The idea of forgiveness can be very difficult for many people. It had always been drilled into me that it was important to forgive, and I would screw up my eyes and try hard to forgive those who had hurt me, but it rarely seemed to make much of a difference.
Then a couple of years ago I ran across a book by the Rev. Desmond Tutu and his daughter, Mpho Tutu, called, The Book of Forgiving: The Four-Fold Path For Healing Ourselves and Our World. And I figured that since Desmond Tutu had grown up under the horrors of apartheid as a black South African, and overseen the Truth and Reconciliation commission there, he might have something of value to say on the subject of forgiveness.
His book is well worth the read for anyone interested in going deeper, but I do want to summarize his four-fold path here, because I have found it to be so valuable!
He uses the example of the Chartres Labyrinth as a visual for his path.
Which I thought was interesting right away, because a labyrinth is a pattern that you walk – unlike a maze, there are no tall fences, walls or bushes blocking your path, and you cannot get lost. You know where you are at all times on a labyrinth, and yet because of the pattern you trace, you may think you are closer or further away from the centre or the exit than you really are.
Trace the diagram of the Chartres Labyrinth below, to get a sense of the experience.
So the Tutu’s say that the first quarter of the labyrinth of forgiveness is spent “Telling the Story”. We can’t do any of the other work of forgiveness if we don’t know what happened. This can be quite difficult sometimes. It is deep emotional core work to tell our stories, and can only be done in a context in which we feel safe.
Once we have told our story, we can move on to “Naming the Hurt”. It might seem like this is simply a repetition of the first step, but this is an important second step. You see, if we are vague about why this story or experience hurt us, then we can’t actually offer forgiveneess, because we can’t properly acknowledge the pain of the experience.
The third step is “Granting Forgiveness”, and now you might be feeling like the Tutu’s are rushing you through. Isn’t there a big jump between naming hurt and forgiveness? They argue that this is the moment of decision. That we either decide in this moment to acknowledge our shared humanity with the other person – acknowledge their experiences and circumstances that caused them to act or react in the way that they did – or reject our shared humanity and lash out in retribution and retaliation. But once the hurt is named – once we feel the heaviness and weight of the harm or the loss – that we have to make a choice.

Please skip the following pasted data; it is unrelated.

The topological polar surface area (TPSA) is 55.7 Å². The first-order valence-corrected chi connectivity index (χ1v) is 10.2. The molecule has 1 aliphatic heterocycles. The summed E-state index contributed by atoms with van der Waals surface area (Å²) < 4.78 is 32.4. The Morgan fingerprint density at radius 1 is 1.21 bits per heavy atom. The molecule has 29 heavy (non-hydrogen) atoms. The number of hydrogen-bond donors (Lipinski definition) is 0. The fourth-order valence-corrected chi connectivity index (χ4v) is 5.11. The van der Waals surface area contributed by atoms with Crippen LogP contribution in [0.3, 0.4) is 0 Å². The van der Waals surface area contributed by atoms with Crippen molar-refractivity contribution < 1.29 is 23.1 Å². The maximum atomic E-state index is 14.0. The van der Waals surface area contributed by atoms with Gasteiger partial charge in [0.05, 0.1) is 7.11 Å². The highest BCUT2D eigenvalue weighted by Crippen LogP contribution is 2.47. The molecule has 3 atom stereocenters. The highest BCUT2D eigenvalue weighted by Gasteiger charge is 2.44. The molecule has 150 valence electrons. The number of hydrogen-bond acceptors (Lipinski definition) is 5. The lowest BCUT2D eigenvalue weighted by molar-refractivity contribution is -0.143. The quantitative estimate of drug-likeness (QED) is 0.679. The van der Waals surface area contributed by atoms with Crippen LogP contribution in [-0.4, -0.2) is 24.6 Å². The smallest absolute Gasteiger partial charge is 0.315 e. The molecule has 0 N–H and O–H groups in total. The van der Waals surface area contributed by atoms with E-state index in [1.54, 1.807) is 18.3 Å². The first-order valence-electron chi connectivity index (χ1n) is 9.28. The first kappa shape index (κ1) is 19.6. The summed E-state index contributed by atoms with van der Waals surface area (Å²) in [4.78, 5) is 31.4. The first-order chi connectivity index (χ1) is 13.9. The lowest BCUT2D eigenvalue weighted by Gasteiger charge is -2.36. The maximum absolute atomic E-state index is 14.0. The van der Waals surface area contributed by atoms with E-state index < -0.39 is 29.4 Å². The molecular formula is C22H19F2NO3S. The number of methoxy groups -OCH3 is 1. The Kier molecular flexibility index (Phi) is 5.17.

The final section of the labyrinth comes in the form of “Releasing or Renewing the Relationship”. This is a critical step in the forgiveness labyrinth, because forgiveness is sometimes understood to require a renewing of the relationship. But renewing relationships is only sometimes possible. It is only sometimes safe. It is only sometimes appropriate. It is only sometimes healthy. Sometimes a relationship needs to be released for a time, and sometimes it needs to be released permanently. No one can make this decision for us. But our health long-term requires that we eventually walk this section of the path to bring closure to the experience.
One of the things that I like about the labyrinth diagram, is that it reminds us that each and every stage in this process is a process. Nothing happens instantaneously. This is not something static, but rather an experience of movement. A shifting and sifting.
Each quadrant of the labyrinth takes time to walk, and as you go along the path, it often feels like you are retracing your steps – though you are always just a little bit away from where you were the last time you had this view. I also love that you have to keep turning and turning, because each turn gains you new insight and new perspective.
From my own experience, this process happens best when you are privileged enough to have a witness for your journey. This is why the Truth and Reconciliation Commission in South Africa was so effective. It is why our Indigenous Peoples use Healing Circles when an injustice occurs in their community.
The witness’ job is to create a place of safety – to ensure that the person going through the process knows that they are not alone.
The witness’ job is also to create a place of being known – that their pain and effort will be seen and acknowledged throughout the process, and treated with confidentiality when the process is completed.
Finally, the witness’ job is to create a place where the person feels precious – where there is no judgment, regardless of what decision they make, and where they know that they are valuable – that they deserve to experience healing from the pain they have had to deal with.
Is there a pain that you need to forgive?
A hurt you need to process?
Do you need a witness for your experience?